It’s really too bad the offerings were so weak, because seat-back entertainment is a fantastic place for embedded Linux systems running on low-end hardware. Linux is ideal for applications where a low-end client is pulling content from a more powerful server.  Now, if they could only find a way to populate it with decent content. With video game companies like Nintendo dipping into their back catalog for downloadable content, I wonder how difficult it would be to license, for example, SNES titles for in-flight entertainment. Networked SNES Mario Kart competing against other passengers would be truly awesome. Alternatively, there are tons of really fun, casual flash games out there that could be adapted for airplane play. Tower defense would be another great way to pass the time on a plane.

I suspect the problem is that the software is provided as a package deal by the same company that sells the hardware, as part of a “complete in-flight entertainment solution,” which probably leaves that company phoning it on the games, rather than paying to license better content.

In the long run, this is probably irrelevant because the future of in-flight entertainment is obviously internet access. Some international carriers like Lufthansa and Singapore Airlines had already deployed Boeing’s in-flight wifi internet access system, but unfortunately US carriers were unwilling to shell out the money need to equip their planes, and without the US market Boeing could never make its system profitable. Eventually the costs will likely drop to the point where carriers start widely deploying onboard internet connections, and when that happens, you’ll never have to be bored on a plane again.

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Eindhoven: Day 1

August 1st, 2008 · Travel

After spending about 24 hours in Eindhoven, I’m ready to render a totally premature verdict.

Eindhoven is the Des Moines of the Netherlands: big enough to be a real city, with some interesting museums and music venues, but not big enough to have much worthwhile happening on a Wednesday night. I spent several hours (even got a small blister) wandering around looking for a busy club or bar. I was told that summer is especially dead because so many people are away on holiday.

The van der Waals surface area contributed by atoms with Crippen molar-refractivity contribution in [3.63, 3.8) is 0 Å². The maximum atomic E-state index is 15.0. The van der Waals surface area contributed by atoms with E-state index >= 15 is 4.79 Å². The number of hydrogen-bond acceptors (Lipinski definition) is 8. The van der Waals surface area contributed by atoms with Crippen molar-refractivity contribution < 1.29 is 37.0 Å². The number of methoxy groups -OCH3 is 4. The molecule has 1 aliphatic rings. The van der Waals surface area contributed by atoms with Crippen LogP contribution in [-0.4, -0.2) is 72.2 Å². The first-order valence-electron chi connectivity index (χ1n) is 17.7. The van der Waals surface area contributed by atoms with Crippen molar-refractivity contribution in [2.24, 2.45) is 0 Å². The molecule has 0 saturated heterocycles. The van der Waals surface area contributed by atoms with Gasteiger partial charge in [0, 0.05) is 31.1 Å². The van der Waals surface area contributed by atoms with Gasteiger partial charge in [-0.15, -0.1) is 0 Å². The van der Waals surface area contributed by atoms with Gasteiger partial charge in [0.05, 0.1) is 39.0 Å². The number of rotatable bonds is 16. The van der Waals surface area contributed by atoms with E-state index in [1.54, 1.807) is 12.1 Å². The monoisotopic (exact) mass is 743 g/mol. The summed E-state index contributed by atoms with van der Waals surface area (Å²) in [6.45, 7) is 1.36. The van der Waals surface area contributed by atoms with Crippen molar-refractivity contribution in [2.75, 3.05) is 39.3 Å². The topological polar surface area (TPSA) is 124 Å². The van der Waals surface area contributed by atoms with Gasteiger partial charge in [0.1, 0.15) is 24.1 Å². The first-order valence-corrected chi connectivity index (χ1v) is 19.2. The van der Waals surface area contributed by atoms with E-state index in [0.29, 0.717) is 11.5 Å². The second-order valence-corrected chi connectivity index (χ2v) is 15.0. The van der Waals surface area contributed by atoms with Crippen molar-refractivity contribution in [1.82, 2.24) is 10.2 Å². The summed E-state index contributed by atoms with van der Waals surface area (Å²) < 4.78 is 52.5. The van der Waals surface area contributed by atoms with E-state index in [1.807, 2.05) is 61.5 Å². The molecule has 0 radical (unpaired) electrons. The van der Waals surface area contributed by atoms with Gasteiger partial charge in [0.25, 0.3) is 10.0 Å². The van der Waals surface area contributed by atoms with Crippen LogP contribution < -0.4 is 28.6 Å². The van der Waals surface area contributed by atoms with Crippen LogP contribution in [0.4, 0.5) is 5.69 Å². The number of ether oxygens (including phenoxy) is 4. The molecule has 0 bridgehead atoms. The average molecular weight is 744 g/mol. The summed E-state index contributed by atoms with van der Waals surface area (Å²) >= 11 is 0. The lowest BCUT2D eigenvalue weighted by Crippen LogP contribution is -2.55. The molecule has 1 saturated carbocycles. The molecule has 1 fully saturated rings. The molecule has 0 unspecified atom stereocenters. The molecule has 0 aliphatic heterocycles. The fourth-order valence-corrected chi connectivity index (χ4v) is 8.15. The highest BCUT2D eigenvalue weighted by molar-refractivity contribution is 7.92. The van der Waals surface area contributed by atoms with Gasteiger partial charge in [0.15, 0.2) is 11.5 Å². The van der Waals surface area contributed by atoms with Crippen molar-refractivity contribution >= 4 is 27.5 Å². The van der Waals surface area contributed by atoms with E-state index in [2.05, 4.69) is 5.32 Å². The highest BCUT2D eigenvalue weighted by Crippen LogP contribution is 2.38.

I eventually wound up at a sparsely populated bar on the Stratumseind (a street which had a fair number of people, but divided between about 40 different bars). I met two Dutch architecture students, Antoine and Alex, who were playing chess. Alex beat Antoine twice, before I offered to play Antoine. He checkmated me in about a half-dozen moves in the first game. I acquitted myself much better in a rematch and the game was close. At the end, he swapped a rook for a bishop in a trade I was not expecting, and which left me without a piece to stop him from getting a pawn promoted. I lost the game.

During our second game (which went on for some time), an aggressive, apparently drunk, shirtless man repeatedly challenged me to play him for a 100 euro wager. I declined, and he sat next to me giving me terrible advice, (“You should take his rook. Take it now, I guarantee you will win.”). Unless he was hustling me, he was drunk enough that I could’ve beaten him, but there was no guarantee he would pay up, or not start a fight.

I also met an Egyptian businessman who kept asking me the prices of commercial real estate in the United States (as though I would know), “A shop like this, how much to buy in New York or Florida?”